For several reasons, we conclude that the agency's interpretation is reasonable. First, the statutory provision at issue clearly defines an applicable hourly "rate" for the hours of work in question: "hours of work officially ordered or approved in excess of 40 hours in an administrative workweek, or ... in excess of 8 hours in a day, performed by an employee are overtime work and shall be paid for, except as otherwise provided by this subchapter, at the following rates...." 5 U.S.C. § 5542(a) (emphasis added). The applicable rate is then expressed in terms of a multiple of the hourly rate of basic pay: "the overtime hourly rate of pay is an amount equal to one and one-half times the hourly rate of basic pay of the employee." Id. at § 5542(a) (1) (emphasis added). Because "the overtime hourly rate of pay" defines an amount to be paid for a given hour of work, under this provision there can be only one rate for any given hour. Therefore, the rate for each hour in excess of eight per day is either that set forth in the basic pay provisions, 5 U.S.C. §§ 5332 and 5504, or that set forth in the overtime provision, 5 U.S.C. § 5542. Because Congress expressed the overtime rate of pay in terms of the basic rate of pay, it is reasonable to conclude that the rate set forth in the overtime provision was intended to replace the basic rate of pay for each overtime hour. Likewise, it is reasonable to conclude that Congress did not intend the rates to be added. Indeed, if the separately provided rates for basic pay and for overtime were to be added together, the rate for each hour of overtime would no longer be the rate expressly set forth in the overtime provision, but instead, would be yet a third rate--two and one-half times basic pay--as advocated by appellants.

Second, where Congress intended separate pay entitlements to be added together, it explicitly provides for that in the statute. For example, with respect to each of the other three premium pay provisions to which appellants assert entitlement, Congress made explicit its intention that the premium pay entitlement be added to the basic pay entitlement. Indeed, in the same section as the overtime provision at issue, the statute provides that an employee "is entitled to pay for nightwork at his rate of basic pay plus premium pay amounting to 10 percent of that basic rate." 5 U.S.C. § 5545(a) (emphasis added). Likewise, for work performed on Sunday, the statute provides that the employee "is entitled to pay for the entire period of service at the rate of his basic pay, plus premium pay at a rate equal to 25 percent of his rate of basic pay." Id. at § 5546(a) (emphasis added). Finally, for work performed on a holiday, the statute provides that the employee "is entitled to pay at the rate of his basic pay, plus premium pay at a rate equal to the rate of his basic pay." Id. at § 5546(b) (emphasis added).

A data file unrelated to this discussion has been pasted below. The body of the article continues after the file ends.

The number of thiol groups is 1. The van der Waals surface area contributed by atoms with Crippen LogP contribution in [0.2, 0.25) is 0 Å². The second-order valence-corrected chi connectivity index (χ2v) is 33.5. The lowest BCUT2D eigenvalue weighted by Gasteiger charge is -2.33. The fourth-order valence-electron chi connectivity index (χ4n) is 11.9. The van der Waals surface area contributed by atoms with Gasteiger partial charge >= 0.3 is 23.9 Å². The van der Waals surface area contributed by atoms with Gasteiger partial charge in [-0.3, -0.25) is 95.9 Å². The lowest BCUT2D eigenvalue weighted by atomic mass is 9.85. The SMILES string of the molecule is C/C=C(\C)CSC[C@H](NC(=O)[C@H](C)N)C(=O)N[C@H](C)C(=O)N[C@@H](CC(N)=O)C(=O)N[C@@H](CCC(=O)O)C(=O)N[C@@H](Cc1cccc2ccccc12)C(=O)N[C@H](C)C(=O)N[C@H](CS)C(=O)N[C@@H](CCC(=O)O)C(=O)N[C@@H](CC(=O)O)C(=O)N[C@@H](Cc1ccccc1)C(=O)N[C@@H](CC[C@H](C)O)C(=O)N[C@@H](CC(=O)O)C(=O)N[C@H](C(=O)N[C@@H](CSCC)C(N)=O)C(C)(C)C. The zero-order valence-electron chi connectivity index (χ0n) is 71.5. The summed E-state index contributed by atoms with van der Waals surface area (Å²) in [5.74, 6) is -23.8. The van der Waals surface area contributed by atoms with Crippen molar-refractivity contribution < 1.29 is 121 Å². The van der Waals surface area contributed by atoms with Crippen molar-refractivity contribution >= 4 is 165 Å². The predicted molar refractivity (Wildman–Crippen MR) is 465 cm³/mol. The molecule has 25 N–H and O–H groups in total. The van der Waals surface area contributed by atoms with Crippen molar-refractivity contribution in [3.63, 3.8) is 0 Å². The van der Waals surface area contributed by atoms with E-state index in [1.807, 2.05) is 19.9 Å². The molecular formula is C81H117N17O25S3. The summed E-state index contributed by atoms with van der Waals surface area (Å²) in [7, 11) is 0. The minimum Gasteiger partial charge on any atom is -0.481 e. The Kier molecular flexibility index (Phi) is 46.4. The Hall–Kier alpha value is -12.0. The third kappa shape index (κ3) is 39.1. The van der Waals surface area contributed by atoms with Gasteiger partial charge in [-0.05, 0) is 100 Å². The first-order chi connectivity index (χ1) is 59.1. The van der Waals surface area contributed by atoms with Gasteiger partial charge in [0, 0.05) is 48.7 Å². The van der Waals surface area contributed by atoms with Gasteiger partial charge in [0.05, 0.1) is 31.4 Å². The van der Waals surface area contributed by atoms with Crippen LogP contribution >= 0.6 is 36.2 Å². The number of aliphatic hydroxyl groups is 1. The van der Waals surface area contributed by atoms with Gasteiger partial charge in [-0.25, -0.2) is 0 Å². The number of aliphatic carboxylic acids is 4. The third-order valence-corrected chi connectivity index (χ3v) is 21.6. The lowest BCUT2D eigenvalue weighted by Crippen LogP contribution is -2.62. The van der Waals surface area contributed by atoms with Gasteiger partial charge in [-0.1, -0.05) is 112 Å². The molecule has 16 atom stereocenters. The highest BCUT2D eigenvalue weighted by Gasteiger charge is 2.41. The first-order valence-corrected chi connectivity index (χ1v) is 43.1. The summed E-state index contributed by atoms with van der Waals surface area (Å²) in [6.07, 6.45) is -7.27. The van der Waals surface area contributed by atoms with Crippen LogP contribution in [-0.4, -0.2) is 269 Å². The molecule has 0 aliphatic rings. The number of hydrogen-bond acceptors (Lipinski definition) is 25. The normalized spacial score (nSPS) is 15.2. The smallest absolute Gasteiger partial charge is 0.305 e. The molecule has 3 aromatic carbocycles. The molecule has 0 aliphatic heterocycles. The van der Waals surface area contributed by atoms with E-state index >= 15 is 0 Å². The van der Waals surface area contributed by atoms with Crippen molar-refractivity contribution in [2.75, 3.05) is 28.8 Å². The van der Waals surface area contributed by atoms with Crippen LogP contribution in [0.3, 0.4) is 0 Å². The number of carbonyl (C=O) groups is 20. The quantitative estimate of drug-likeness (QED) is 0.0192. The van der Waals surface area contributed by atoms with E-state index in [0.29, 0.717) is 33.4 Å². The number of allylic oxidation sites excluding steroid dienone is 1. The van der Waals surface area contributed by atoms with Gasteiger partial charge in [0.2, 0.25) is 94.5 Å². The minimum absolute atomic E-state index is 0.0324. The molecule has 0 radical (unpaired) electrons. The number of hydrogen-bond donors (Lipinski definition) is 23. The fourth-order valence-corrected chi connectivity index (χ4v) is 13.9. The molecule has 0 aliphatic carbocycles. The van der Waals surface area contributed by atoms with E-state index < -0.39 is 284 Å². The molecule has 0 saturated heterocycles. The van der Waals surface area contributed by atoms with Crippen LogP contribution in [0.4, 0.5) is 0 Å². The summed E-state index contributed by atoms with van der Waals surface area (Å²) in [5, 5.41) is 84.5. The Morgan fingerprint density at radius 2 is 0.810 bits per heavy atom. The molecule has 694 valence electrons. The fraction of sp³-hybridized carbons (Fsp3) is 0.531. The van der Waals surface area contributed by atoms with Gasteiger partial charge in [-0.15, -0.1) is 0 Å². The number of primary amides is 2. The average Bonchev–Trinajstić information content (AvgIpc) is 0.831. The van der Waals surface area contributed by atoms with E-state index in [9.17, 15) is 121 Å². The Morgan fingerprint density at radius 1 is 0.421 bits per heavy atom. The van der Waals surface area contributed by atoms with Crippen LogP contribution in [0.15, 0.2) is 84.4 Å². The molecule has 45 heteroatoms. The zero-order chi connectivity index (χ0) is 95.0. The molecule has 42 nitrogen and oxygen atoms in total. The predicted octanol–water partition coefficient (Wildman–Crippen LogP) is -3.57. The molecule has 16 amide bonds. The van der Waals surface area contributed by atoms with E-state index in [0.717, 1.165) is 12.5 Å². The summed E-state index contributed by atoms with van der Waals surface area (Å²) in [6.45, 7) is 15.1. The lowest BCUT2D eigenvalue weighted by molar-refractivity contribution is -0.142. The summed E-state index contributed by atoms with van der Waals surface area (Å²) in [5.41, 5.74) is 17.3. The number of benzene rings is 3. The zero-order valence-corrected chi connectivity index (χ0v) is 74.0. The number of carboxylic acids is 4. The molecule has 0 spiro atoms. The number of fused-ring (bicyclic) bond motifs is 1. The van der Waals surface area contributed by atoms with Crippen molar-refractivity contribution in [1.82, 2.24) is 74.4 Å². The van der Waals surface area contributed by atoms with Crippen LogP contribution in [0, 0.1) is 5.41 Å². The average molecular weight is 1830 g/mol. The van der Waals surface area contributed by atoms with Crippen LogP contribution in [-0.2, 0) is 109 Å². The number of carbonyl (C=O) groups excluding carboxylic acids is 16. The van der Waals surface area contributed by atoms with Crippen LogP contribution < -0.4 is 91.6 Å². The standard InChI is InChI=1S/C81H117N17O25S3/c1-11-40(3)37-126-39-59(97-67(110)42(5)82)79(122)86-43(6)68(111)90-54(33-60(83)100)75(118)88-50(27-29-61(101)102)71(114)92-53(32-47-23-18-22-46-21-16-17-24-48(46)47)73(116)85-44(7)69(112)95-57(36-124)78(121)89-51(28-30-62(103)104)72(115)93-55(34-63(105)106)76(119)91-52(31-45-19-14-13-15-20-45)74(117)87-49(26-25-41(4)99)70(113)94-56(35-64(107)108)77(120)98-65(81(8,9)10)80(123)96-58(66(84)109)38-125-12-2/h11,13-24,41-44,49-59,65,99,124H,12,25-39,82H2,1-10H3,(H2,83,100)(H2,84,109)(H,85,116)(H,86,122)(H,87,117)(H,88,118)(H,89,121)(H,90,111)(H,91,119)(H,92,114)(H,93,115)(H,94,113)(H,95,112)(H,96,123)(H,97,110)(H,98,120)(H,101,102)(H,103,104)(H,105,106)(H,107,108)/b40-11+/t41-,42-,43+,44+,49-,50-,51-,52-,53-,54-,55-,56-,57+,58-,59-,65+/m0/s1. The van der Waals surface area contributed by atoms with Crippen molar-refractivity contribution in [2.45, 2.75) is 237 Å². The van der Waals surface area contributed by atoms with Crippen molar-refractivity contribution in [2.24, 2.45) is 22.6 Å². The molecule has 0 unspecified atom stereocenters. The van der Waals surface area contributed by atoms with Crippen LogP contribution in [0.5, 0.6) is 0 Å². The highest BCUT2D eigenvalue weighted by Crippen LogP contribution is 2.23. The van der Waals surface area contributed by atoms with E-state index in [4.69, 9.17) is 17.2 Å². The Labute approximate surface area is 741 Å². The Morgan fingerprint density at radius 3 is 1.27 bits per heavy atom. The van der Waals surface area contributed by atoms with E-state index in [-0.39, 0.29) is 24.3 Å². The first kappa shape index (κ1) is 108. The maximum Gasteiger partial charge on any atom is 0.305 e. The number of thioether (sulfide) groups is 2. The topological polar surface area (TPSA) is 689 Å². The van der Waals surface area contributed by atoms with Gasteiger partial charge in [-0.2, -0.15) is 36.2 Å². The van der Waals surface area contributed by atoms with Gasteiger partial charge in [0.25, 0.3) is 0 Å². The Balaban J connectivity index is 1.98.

It is therefore reasonable to conclude that if Congress had also intended overtime pay to be added to the basic pay, the statute would have language similar to that for nighttime, Sunday, and holiday work. The statute might have said that the employee "is entitled to overtime pay at the rate of his basic pay plus premium pay at a rate equal to 150 percent of his rate of basic pay." That it did not is, we believe, intentional and significant.

Third, and perhaps the most revealing as to the reasonableness of OPM's interpretation, is the absurd result obtained under appellants' interpretation of the statute. Appellants concede that under their interpretation, they would receive 250 percent of their basic pay for overtime hours in excess of 24 but less than 40 per week but would receive only 150 percent of their basic pay for overtime hours in excess of 40 per week. 23 Cl.Ct. at 586. Under OPM's interpretation, by contrast, appellants would receive 150% of their basic pay for every hour in excess of 24, be it greater or less than 40 per week. That result is not absurd, but sensible.